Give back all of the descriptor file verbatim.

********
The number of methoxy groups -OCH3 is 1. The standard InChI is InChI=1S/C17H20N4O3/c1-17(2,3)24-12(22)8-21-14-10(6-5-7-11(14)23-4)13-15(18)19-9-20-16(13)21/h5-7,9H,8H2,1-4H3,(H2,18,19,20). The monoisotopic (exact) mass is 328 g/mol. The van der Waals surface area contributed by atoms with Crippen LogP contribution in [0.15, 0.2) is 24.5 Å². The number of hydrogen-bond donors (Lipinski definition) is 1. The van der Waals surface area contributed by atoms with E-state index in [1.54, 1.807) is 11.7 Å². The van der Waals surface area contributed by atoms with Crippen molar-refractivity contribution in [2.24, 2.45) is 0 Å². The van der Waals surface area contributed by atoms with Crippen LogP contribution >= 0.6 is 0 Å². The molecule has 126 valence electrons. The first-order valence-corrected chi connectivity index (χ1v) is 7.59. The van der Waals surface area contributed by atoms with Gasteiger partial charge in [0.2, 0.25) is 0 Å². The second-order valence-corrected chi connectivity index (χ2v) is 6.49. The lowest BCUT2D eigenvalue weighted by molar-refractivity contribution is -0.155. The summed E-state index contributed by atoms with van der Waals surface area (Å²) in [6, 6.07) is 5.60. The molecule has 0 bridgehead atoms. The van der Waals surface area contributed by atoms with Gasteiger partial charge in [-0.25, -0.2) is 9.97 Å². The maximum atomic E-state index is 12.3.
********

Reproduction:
The number of methoxy groups -OCH3 is 1. The standard InChI is InChI=1S/C17H20N4O3/c1-17(2,3)24-12(22)8-21-14-10(6-5-7-11(14)23-4)13-15(18)19-9-20-16(13)21/h5-7,9H,8H2,1-4H3,(H2,18,19,20). The monoisotopic (exact) mass is 328 g/mol. The van der Waals surface area contributed by atoms with Crippen LogP contribution in [0.15, 0.2) is 24.5 Å². The number of hydrogen-bond donors (Lipinski definition) is 1. The van der Waals surface area contributed by atoms with E-state index in [1.54, 1.807) is 11.7 Å². The van der Waals surface area contributed by atoms with Crippen molar-refractivity contribution in [2.24, 2.45) is 0 Å². The van der Waals surface area contributed by atoms with Crippen LogP contribution >= 0.6 is 0 Å². The molecule has 126 valence electrons. The first-order valence-corrected chi connectivity index (χ1v) is 7.59. The van der Waals surface area contributed by atoms with Gasteiger partial charge in [0.2, 0.25) is 0 Å². The second-order valence-corrected chi connectivity index (χ2v) is 6.49. The lowest BCUT2D eigenvalue weighted by molar-refractivity contribution is -0.155. The summed E-state index contributed by atoms with van der Waals surface area (Å²) in [6, 6.07) is 5.60. The molecule has 0 bridgehead atoms. The van der Waals surface area contributed by atoms with Gasteiger partial charge in [-0.25, -0.2) is 9.97 Å². The maximum atomic E-state index is 12.3.